Arts degrees and your future career

By Sarah Talty

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Sometimes I feel like the world is divided into two types of people: people who think it’s okay to study Arts and people who don’t. But a lot of the time these people are misinformed or their career route is so straightforward they can’t see past a college degree. If you’re doing something like nursing or teaching, the thoughts of finishing a degree, like a BA in Arts, and not having a set title might terrify you.

But an Arts degree gives you a lot of freedom! I know that seems like just something people say at open days to try and entice you into their course but it’s true. When you graduate with a Nursing degree, you’re going to go to a hospital and be a nurse. And that’s great if you want to be a nurse. But if you don’t really know what you want to do an Arts degree can be a great way to learn some valuable skills while you figure it out. But with the likes of an Arts degree, a lot of the time, it’s what you make it. With a journalism degree you can become a Journalist, Editor, Technical Writer, Public Relations, TV Journalist, Broadcaster.

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That was a big thing for my dad when I was trying to decide what to do. I didn’t really have a head for maths or business or science. I went through the whole prospectus for UL, trying to find the course for me through the process of elimination. Eventually I found myself mostly left with the Arts section. I was looking at doing a BA in Arts, English and New Media, Journalism and New Media or Business. Dad’s question to each of these was: ‘what are you going to be after?’

He wanted me to say I’m doing Law so I’m going to be a lawyer or I’m going to be a primary school teacher. He didn’t get it. I actually went for Journalism in the end so when I graduate technically I’m going to be a journalist. But simply having a degree doesn’t make you a journalist. Having articles regularly published, loving writing and having an interest in what’s happening in the world around you does. Just because you have a degree as a primary school teacher, doesn’t automatically mean you have a steady stable job out of college. There’s a certain amount of work that goes into trying to sculpt a career for yourself after college that everyone has to go through no matter your degree.

Here’s a list of successful (American) people and art degrees they hold:

  • Howard Schultz, Starbucks CEO: B.S. in Communications, Northern Michigan University, 1975
  • Andrea Jung, Former Avon CEO: B.A. in English Literature, Princeton University, 1979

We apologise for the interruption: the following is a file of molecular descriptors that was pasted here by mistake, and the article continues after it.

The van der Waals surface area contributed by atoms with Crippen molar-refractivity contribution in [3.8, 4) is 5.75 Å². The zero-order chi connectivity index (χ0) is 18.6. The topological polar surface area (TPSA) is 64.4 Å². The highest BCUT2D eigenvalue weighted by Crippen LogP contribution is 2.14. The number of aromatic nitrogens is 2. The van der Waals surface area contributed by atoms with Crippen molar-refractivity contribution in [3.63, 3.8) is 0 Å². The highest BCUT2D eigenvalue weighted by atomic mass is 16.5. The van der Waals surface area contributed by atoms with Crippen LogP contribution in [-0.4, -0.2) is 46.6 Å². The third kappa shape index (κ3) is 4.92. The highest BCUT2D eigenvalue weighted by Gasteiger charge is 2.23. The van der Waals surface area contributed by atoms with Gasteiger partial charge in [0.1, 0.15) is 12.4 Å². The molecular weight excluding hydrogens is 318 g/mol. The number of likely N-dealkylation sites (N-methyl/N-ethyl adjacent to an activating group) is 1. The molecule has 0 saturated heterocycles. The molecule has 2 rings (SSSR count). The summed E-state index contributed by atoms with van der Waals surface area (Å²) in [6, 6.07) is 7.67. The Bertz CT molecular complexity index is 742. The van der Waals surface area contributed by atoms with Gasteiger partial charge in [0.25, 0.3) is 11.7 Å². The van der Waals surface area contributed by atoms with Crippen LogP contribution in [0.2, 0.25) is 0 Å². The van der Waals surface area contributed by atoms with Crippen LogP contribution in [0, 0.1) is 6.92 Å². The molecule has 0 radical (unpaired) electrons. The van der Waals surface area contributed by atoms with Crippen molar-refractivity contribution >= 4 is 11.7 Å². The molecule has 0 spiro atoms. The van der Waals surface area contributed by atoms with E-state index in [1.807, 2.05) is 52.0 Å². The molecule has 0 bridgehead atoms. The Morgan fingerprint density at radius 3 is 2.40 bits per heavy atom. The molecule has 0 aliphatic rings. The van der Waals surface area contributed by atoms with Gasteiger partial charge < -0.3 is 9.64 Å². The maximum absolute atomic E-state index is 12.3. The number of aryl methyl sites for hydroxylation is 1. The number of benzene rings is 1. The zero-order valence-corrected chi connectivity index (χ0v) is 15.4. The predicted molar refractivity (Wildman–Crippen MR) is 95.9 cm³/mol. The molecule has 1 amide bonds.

• Michael Eisner, Former Walt Disney Company CEO: B.A. in English Literature and Theater, Denison University, 1964
  • Richard Plepler, HBO CEO : B.A. in Government, Franklin & Marshall College, 1981
  • Carly Fiorina, Former Hewlett-Packard CEO: B.A. in Medieval History and Philosophy, Stanford University, 1976
  • Susan Wojcicki YouTube CEO: B.A. in History and Literature, Harvard University, 1990
  • Conan O’Brien, TV Show Host: Bachelor of Arts in History

All college degrees are hard work, no matter what they are. You could be whizz at an Engineering course but struggle to get through English & New Media, simply because your strengths don’t lie in understanding literature. Everybody is different and if everyone was the same the world would be a boring place.

Find out more about our courses at www.ul.ie/artsoc/future-students.

Details of our new BA can be found at ul.ie/arts.

sarahtalty

Sarah Talty is a 3rd year BA Journalism & New Media student at the University of Limerick. From Clare, Sarah loves books, chocolate, Netflix, napping and writing, not necessarily in that order.

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Arts?

By Tom Wright

Untitled design (20)We live in hard times, we suffered one of the biggest financial crashes in history. For most of us, if you are like me, it was completely out of our hands, there was in essence nothing we could have done.  The world changes around us and all we can do is march on. We humans are strange creatures, capable of wonders and brilliance while at the same time we lay the foundations for our undoing. Over the last decades we have brought the globe together, globalisation has connected us like never before. We built a financial system that spans the globe, using business genius and scientific wizardry we created something astounding and colossal in its magnitude. But as the crash of 2008 showed us we lost control of it. It is a system without thought or empathy. Callous and uncaring in the pursuit of profit…..

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Were was our humanity? At what point did we stop putting our heart into our thoughts and actions? Perhaps we never stopped and it is just me. I cannot help but see a system that has no heart and empathy to it anymore. This is why I will write. This is why I want to speak for and advocate the humanities at the University of Limerick. This is my first blog as ambassador for AHSS and it will not be my last. I believe that we need the humanities, in my eyes it is the study of what we as human beings live for. We don’t live for money or cold calculations. We live for passion. This is reflected in the great works of our writers and artists. In the words of our leaders, those precious few who do not stumble and give into corruption as the might of the system bears down upon them.

I believe in the arts and I can think of nowhere better to study than at the University of Limerick. It is a place full of ideas and people who come from all around the world to study, UL is an experience as much as it is a place of learning. In a way UL is a reflection of what we study in the Arts, we study something that is profound and difficult sometimes to articulate. In other words the human experience. And believe me when I say that UL is one hell of an experience.